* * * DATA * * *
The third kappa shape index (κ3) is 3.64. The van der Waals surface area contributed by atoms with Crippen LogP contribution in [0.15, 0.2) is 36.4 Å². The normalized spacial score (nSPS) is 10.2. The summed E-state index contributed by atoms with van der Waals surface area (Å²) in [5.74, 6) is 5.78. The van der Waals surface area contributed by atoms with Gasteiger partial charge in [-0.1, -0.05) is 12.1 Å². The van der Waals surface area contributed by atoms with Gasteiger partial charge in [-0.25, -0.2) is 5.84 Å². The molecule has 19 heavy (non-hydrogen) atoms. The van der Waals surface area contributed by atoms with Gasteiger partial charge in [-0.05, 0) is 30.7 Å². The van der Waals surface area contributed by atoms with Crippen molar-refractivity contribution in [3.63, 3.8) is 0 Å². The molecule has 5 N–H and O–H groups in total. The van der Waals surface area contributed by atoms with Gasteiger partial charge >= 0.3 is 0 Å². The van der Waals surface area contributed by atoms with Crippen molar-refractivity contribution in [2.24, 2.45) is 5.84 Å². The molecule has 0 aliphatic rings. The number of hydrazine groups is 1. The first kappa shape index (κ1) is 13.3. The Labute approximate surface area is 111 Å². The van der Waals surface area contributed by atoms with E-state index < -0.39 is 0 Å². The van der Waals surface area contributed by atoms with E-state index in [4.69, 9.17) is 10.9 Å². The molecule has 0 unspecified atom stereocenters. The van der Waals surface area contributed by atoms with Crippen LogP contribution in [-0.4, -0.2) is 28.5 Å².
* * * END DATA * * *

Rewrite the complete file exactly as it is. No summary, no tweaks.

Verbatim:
The third kappa shape index (κ3) is 3.64. The van der Waals surface area contributed by atoms with Crippen LogP contribution in [0.15, 0.2) is 36.4 Å². The normalized spacial score (nSPS) is 10.2. The summed E-state index contributed by atoms with van der Waals surface area (Å²) in [5.74, 6) is 5.78. The van der Waals surface area contributed by atoms with Gasteiger partial charge in [-0.1, -0.05) is 12.1 Å². The van der Waals surface area contributed by atoms with Gasteiger partial charge in [-0.25, -0.2) is 5.84 Å². The molecule has 19 heavy (non-hydrogen) atoms. The van der Waals surface area contributed by atoms with Gasteiger partial charge in [-0.05, 0) is 30.7 Å². The van der Waals surface area contributed by atoms with Crippen molar-refractivity contribution in [3.63, 3.8) is 0 Å². The molecule has 5 N–H and O–H groups in total. The van der Waals surface area contributed by atoms with Gasteiger partial charge >= 0.3 is 0 Å². The van der Waals surface area contributed by atoms with Crippen molar-refractivity contribution in [2.24, 2.45) is 5.84 Å². The molecule has 0 aliphatic rings. The number of hydrazine groups is 1. The first kappa shape index (κ1) is 13.3. The Labute approximate surface area is 111 Å². The van der Waals surface area contributed by atoms with E-state index < -0.39 is 0 Å². The van der Waals surface area contributed by atoms with E-state index in [4.69, 9.17) is 10.9 Å². The molecule has 0 unspecified atom stereocenters. The van der Waals surface area contributed by atoms with Crippen LogP contribution in [-0.4, -0.2) is 28.5 Å².